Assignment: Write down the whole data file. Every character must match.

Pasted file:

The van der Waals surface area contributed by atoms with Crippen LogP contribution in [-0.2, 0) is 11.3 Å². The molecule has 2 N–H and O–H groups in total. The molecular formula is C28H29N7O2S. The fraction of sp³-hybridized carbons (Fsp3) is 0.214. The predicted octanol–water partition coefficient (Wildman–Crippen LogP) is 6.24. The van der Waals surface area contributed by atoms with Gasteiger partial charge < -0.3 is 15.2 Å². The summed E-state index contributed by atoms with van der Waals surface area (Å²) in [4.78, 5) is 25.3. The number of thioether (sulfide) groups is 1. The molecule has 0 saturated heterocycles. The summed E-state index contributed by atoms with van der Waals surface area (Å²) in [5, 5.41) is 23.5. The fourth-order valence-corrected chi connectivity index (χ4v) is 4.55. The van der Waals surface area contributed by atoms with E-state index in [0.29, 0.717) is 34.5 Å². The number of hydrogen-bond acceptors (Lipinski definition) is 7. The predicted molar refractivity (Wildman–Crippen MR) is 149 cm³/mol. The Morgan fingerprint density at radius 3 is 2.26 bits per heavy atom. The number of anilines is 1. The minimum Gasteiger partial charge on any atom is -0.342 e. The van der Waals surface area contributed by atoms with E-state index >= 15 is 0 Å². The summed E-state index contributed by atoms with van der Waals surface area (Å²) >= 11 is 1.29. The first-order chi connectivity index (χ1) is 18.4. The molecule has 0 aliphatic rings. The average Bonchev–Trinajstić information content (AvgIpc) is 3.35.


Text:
The van der Waals surface area contributed by atoms with Crippen LogP contribution in [-0.2, 0) is 11.3 Å². The molecule has 2 N–H and O–H groups in total. The molecular formula is C28H29N7O2S. The fraction of sp³-hybridized carbons (Fsp3) is 0.214. The predicted octanol–water partition coefficient (Wildman–Crippen LogP) is 6.24. The van der Waals surface area contributed by atoms with Gasteiger partial charge < -0.3 is 15.2 Å². The summed E-state index contributed by atoms with van der Waals surface area (Å²) in [4.78, 5) is 25.3. The number of thioether (sulfide) groups is 1. The molecule has 0 saturated heterocycles. The summed E-state index contributed by atoms with van der Waals surface area (Å²) in [5, 5.41) is 23.5. The fourth-order valence-corrected chi connectivity index (χ4v) is 4.55. The van der Waals surface area contributed by atoms with E-state index in [0.29, 0.717) is 34.5 Å². The number of hydrogen-bond acceptors (Lipinski definition) is 7. The predicted molar refractivity (Wildman–Crippen MR) is 149 cm³/mol. The Morgan fingerprint density at radius 3 is 2.26 bits per heavy atom. The number of anilines is 1. The minimum Gasteiger partial charge on any atom is -0.342 e. The van der Waals surface area contributed by atoms with E-state index >= 15 is 0 Å². The summed E-state index contributed by atoms with van der Waals surface area (Å²) >= 11 is 1.29. The first-order chi connectivity index (χ1) is 18.4. The molecule has 0 aliphatic rings. The average Bonchev–Trinajstić information content (AvgIpc) is 3.35.